While insisting it is not a new tax, Sen. Roy Blunt is backing a measure that will allow states to collect sales taxes from online retailers.
Many local merchants are disadvantaged because they must collect sales taxes, Blunt said in a statement, while many online retailers do not.
"We applaud Sen. Blunt for his leadership on the Marketplace Fairness Act," said Amy Blouin, executive director of the progressive public-policy organization based in St. Louis. "This legislation is truly about leveling the playing field."
"There really isn't enough information for us to weigh in on this proposal at this time," said Scott Holste, press secretary for the governor. There are also no estimates available from the state's budget office on how much revenue this measure might bring into Missouri.
Technically, consumers in Missouri owe use taxes on the goods they buy online, but this is difficult to enforce and few people comply, said Christine Harbin, research manager at the American Legislative Exchange Council, an association of nearly 2,000 state legislators from across the country.
"Internet businesses don't have a physical presence in the state, which historically has meant that they don't have to pay sales taxes," Harbin told Missouri Journal. "Complying with so-called Amazon taxes would place a big burden on small Internet retailers. They would have to upgrade their accounting systems and track state and local sales tax rates, which are very complicated."
It is about helping local retailers, Blunt said in his statement, stressing it is not about raising revenue.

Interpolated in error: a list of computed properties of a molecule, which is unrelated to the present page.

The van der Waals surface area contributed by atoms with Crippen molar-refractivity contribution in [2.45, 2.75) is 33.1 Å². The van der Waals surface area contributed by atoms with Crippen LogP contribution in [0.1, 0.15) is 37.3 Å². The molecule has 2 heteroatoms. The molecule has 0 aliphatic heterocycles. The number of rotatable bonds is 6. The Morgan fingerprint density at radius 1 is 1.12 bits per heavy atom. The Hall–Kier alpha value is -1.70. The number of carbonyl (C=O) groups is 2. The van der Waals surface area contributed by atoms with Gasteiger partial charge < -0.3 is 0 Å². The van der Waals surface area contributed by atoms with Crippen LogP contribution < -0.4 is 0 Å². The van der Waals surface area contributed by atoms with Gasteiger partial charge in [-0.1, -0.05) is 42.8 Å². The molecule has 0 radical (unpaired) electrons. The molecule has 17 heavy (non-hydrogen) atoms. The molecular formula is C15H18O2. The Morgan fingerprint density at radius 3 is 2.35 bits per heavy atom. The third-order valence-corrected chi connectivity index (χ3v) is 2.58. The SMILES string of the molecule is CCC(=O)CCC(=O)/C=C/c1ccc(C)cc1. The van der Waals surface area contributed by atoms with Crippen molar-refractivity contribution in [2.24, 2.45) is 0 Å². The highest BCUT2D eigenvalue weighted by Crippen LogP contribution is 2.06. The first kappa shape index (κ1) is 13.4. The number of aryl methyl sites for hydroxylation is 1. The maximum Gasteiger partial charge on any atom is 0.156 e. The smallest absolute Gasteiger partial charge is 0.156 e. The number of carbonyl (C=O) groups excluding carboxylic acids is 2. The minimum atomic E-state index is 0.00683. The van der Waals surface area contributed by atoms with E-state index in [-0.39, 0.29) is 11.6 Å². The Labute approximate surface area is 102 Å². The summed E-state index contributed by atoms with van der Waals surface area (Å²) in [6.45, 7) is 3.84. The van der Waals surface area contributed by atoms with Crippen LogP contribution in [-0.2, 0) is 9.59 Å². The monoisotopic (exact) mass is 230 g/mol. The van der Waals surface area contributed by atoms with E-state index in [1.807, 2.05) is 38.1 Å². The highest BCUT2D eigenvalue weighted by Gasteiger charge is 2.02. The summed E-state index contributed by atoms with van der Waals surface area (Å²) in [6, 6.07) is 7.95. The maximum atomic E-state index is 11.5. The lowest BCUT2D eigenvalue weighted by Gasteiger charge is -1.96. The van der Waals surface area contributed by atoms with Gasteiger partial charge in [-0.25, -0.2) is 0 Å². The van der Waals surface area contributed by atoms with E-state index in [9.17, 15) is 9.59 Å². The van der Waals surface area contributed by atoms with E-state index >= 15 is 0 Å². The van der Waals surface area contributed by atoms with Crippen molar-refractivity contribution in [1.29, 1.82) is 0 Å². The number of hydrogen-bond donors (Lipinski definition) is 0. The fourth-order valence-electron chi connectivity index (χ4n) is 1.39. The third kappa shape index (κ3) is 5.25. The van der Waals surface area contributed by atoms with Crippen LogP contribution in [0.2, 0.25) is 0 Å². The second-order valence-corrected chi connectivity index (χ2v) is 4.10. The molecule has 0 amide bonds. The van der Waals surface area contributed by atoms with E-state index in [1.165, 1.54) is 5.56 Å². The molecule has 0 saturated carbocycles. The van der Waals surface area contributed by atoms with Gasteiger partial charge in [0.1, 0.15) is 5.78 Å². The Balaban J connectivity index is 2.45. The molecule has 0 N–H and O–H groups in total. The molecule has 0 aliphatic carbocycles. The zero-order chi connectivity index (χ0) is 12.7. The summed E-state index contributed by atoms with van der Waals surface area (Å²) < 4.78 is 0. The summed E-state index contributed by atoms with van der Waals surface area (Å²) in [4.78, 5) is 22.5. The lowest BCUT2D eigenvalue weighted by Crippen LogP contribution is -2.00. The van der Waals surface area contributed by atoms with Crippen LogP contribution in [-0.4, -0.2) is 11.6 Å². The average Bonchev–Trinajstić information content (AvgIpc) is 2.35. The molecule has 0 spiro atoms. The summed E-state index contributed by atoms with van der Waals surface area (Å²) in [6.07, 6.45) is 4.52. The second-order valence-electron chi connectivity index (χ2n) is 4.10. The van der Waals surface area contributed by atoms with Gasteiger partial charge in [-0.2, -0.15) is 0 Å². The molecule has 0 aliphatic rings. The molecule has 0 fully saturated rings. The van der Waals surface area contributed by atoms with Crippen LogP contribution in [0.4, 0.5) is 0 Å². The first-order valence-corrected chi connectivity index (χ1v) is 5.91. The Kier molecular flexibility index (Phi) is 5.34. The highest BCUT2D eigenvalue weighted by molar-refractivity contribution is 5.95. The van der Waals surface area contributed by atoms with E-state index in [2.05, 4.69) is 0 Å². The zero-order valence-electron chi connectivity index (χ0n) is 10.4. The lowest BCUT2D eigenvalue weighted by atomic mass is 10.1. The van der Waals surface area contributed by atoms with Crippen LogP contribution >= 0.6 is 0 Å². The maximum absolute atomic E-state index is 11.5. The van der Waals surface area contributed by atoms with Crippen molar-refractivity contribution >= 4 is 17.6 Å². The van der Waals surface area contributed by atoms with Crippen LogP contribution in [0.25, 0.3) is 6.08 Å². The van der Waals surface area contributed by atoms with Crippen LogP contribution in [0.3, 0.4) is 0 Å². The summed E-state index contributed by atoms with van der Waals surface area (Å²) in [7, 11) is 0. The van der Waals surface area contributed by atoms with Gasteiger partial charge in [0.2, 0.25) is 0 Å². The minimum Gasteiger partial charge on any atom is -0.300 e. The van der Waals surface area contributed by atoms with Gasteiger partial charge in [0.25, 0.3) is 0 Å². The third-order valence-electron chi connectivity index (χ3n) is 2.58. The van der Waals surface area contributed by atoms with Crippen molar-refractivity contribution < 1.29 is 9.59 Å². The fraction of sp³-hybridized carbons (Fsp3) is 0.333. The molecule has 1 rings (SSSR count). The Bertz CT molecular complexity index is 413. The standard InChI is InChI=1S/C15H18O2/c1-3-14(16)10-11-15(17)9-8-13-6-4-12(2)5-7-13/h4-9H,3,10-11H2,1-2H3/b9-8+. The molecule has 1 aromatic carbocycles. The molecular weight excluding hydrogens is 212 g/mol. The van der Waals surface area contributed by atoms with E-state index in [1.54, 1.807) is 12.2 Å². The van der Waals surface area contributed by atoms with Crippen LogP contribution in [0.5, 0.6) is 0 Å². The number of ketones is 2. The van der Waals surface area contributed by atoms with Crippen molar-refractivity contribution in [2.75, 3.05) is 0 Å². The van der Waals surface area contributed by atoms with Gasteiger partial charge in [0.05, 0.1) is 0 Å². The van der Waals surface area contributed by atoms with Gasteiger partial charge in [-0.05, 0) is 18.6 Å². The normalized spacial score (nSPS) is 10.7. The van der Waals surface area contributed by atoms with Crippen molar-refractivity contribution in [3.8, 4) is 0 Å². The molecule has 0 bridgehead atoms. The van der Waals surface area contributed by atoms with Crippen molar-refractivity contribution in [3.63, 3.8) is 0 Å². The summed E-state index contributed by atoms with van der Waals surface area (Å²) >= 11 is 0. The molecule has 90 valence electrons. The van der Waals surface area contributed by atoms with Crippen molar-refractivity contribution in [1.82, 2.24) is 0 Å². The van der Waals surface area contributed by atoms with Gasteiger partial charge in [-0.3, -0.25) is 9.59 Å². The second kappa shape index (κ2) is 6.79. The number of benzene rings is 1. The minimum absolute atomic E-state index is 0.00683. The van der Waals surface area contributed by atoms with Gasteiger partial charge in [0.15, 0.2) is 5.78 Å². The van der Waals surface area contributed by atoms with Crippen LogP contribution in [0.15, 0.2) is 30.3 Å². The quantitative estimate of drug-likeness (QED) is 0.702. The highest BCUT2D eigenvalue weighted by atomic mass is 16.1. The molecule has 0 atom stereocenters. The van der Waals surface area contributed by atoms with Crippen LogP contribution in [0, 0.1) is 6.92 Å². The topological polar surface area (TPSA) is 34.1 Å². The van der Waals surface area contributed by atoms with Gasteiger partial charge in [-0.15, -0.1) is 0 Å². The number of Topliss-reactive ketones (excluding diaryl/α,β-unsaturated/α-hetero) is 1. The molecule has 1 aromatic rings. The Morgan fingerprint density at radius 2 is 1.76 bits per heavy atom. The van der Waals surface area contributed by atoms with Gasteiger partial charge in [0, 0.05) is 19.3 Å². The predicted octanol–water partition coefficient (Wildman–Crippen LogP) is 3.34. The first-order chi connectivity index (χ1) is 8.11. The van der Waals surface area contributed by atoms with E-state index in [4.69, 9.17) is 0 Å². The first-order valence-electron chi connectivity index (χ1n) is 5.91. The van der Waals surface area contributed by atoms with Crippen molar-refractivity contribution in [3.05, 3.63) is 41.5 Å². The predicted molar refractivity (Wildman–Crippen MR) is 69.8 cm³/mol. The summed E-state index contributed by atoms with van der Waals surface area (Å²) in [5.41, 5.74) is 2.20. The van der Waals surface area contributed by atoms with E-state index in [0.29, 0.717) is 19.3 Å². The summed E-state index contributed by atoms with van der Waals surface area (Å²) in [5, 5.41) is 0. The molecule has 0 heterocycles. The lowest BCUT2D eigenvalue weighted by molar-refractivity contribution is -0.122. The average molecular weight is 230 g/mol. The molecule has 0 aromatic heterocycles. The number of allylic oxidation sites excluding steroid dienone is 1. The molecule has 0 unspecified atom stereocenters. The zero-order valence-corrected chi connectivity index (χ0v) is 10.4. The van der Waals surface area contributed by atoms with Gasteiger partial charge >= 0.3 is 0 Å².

"This is not a new tax, and it is not a move to allow government to use the Internet for a source of revenue -- which I oppose. This is simply a fairness issue to give states a chance to collect sales tax they are already owed in the way that works best for them, if they choose to do so," Blunt said.
"We are very concerned," Norquist said, adding that advocates of the online sales tax measure suggest the measure will lead to $23 billion in higher state sales taxes. "It smells like a tax hike."
I am not an expert on the tax code. But if consumers are not paying a tax, then they start paying a tax, wouldn't they be paying higher taxes? Therefore, let me repeat .
A tax increase is a tax increase is a tax increase.
Don't worry, though. I'm not against the government raising revenue. In fact, it's mostly a semantics issue for me. Plus, for all of you who feel you are not paying your fair share in taxes, in my next column I'll take you through the steps of how you can give more of your money to the government.